Two weeks ago, Cynthia Hardy was elected president of the conservative Liberal National Party. The LNP now, for the first time, has a president who happens to be a woman, and a parliamentary leader, Deb Frecklington, who happens to be one too.
Both, importantly, were elected on merit alone – gender seemingly played no greater role in determining their position than experience or aptitude. Labor, too, has women in those roles – party president Julie-Ann Campbell and, of course, parliamentary leader Annastacia Palaszczuk, Queensland’s second female premier. Gone are the days when politics was a man’s domain, and women relegated to a supporting role, even if the rebalance still needs some time to settle.
Last week, Professor Helen Bartlett took up her new role as Vice Chancellor of the University of the Sunshine Coast. In doing so, she raised to six the number of Queensland universities with women at the helm. In years past, this would be simply unheard of, given the prominence of men in academia. But as women have been allowed opportunities, seized opportunities, and earned opportunities, Queensland organisations have started to better reflect the populations they serve.
On Friday, Dr Jeannette Young brought up 15 years as Queensland’s Chief Health Officer. She is now the most powerful bureaucrat in Queensland, leading the state’s defensive effort against COVID-19. In 2020, Young has found a new public following, based on her clear, concise and often impassioned statements on COVID-19, and the encouraging results to date. None of this is gender-based – Victoria’s Chief Health Officer, Brett Sutton, still has a strong public following despite his state’s struggles – but it matters that she can perform such a role without being reduced to a derogatory gender stereotype.
Unfortunately, on supposedly “social” media, the worst of society still hurl their personal insecurities like excrement in an effort to smear high-profile people who happen to be women. Only time will tell if, or when, this will stop, and whether it might actually be more of a motivation for change than a deterrent. The trolls’ obsession with gender is disgusting and ironically counterproductive – there are many other ways to judge people, fairly, and without heaping criticism on women for being women. But the fact that the next generation, boys and girls, now have a range of people to look up to, men or women, is encouraging.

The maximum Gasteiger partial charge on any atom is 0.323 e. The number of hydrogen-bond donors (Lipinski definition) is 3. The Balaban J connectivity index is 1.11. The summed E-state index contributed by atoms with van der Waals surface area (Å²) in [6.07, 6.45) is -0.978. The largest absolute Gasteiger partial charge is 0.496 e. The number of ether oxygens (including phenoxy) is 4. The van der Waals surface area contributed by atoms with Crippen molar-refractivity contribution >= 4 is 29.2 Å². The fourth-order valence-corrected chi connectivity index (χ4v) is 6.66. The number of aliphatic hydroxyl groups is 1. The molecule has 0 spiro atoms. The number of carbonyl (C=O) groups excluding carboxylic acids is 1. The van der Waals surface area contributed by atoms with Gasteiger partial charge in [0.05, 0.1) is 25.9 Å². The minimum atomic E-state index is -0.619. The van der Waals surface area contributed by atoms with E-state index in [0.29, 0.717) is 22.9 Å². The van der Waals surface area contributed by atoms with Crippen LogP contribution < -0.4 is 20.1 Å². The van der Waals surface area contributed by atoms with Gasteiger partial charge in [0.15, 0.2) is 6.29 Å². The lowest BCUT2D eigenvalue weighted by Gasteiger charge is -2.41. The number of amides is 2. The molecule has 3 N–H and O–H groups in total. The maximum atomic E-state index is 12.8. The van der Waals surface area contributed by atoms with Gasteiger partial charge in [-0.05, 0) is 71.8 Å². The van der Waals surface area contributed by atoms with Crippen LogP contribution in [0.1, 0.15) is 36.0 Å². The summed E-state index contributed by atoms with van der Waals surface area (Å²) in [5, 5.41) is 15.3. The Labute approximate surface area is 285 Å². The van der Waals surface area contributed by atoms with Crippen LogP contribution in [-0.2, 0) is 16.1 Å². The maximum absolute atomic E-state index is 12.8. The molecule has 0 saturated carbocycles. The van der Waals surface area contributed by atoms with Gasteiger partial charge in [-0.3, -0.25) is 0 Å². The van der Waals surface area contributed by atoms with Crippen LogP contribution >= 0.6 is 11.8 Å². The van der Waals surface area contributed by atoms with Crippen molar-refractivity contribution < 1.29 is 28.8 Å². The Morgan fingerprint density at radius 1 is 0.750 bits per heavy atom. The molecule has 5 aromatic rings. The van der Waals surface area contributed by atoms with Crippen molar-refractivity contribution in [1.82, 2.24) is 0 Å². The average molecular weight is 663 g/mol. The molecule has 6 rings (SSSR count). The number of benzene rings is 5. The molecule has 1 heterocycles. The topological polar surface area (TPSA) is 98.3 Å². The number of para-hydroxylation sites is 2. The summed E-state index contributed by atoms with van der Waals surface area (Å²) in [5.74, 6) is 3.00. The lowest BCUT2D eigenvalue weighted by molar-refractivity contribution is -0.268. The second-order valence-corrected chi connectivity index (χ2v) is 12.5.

While the above-mentioned milestones are important, perhaps more important is that they are no longer heralded as such. This is as expected. These achievements, while noteworthy, are just correcting an imbalance, creating a new status quo, establishing an environment in which gender does not need to be a starting point or dividing line.
Remember, Queensland also other high-profile women, including the Police Commissioner, Chief Justice and Chief Entrepreneur, several mayors, various top artists and sportspeople. Every industry, every profession, every trade, every part of society has its challenges, and inherent biases, and it is important they be addressed from within.
Of course, there have also been some women to fall from grace, or at least experience a career setback of as-yet unknown duration. Former chief scientist Suzanne Miller was this year jailed for fraud. Long-time deputy premier Jackie Trad, one of the most powerful women in the state, resigned from Cabinet after questions were raised about her integrity and judgement. The latter may make a stronger comeback than the former, but, regardless, it is important that people witness their journey.
Boys and girls, men and women, need to see that anyone, regardless of gender, can rise to great heights, and go out on top, or be called to account for their failings. Gender is no more an impediment to life’s achievements than a facilitator.
Queensland has, ever so quietly, overcome its reticence towards women in power. Future Queenslanders will encounter a much more progressive state – and, most importantly, not think any different.Jump to next article